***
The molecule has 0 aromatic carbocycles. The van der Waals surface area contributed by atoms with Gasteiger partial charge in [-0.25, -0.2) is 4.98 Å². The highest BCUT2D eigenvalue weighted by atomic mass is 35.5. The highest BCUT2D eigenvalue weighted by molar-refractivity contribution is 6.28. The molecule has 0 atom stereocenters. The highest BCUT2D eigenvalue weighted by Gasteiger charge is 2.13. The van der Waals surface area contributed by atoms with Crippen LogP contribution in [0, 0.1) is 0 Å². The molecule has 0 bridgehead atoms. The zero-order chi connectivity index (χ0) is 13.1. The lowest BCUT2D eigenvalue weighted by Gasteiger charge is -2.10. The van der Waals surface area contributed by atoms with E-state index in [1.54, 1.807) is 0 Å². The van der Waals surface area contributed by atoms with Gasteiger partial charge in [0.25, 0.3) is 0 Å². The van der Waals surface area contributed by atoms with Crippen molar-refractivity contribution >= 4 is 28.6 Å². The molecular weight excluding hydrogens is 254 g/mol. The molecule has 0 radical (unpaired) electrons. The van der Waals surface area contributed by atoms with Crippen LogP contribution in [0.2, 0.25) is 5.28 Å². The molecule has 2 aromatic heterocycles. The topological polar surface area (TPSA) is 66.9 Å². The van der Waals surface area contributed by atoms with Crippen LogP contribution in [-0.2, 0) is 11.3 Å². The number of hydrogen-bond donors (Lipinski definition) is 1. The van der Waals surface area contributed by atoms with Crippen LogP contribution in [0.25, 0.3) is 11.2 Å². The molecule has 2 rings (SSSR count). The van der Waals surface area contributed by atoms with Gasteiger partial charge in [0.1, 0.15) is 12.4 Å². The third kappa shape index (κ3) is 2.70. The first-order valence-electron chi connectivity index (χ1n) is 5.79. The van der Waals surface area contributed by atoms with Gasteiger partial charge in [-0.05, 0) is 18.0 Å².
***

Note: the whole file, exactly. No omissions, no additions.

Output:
The molecule has 0 aromatic carbocycles. The van der Waals surface area contributed by atoms with Gasteiger partial charge in [-0.25, -0.2) is 4.98 Å². The highest BCUT2D eigenvalue weighted by atomic mass is 35.5. The highest BCUT2D eigenvalue weighted by molar-refractivity contribution is 6.28. The molecule has 0 atom stereocenters. The highest BCUT2D eigenvalue weighted by Gasteiger charge is 2.13. The van der Waals surface area contributed by atoms with Crippen LogP contribution in [0, 0.1) is 0 Å². The molecule has 0 bridgehead atoms. The zero-order chi connectivity index (χ0) is 13.1. The lowest BCUT2D eigenvalue weighted by Gasteiger charge is -2.10. The van der Waals surface area contributed by atoms with E-state index in [1.54, 1.807) is 0 Å². The van der Waals surface area contributed by atoms with Gasteiger partial charge in [0.25, 0.3) is 0 Å². The van der Waals surface area contributed by atoms with Crippen molar-refractivity contribution >= 4 is 28.6 Å². The molecular weight excluding hydrogens is 254 g/mol. The molecule has 0 radical (unpaired) electrons. The van der Waals surface area contributed by atoms with Crippen LogP contribution in [0.2, 0.25) is 5.28 Å². The molecule has 2 aromatic heterocycles. The topological polar surface area (TPSA) is 66.9 Å². The van der Waals surface area contributed by atoms with Crippen LogP contribution in [-0.2, 0) is 11.3 Å². The number of hydrogen-bond donors (Lipinski definition) is 1. The van der Waals surface area contributed by atoms with Crippen LogP contribution in [0.25, 0.3) is 11.2 Å². The molecule has 2 rings (SSSR count). The van der Waals surface area contributed by atoms with Gasteiger partial charge in [0.1, 0.15) is 12.4 Å². The third kappa shape index (κ3) is 2.70. The first-order valence-electron chi connectivity index (χ1n) is 5.79. The van der Waals surface area contributed by atoms with Gasteiger partial charge in [-0.05, 0) is 18.0 Å².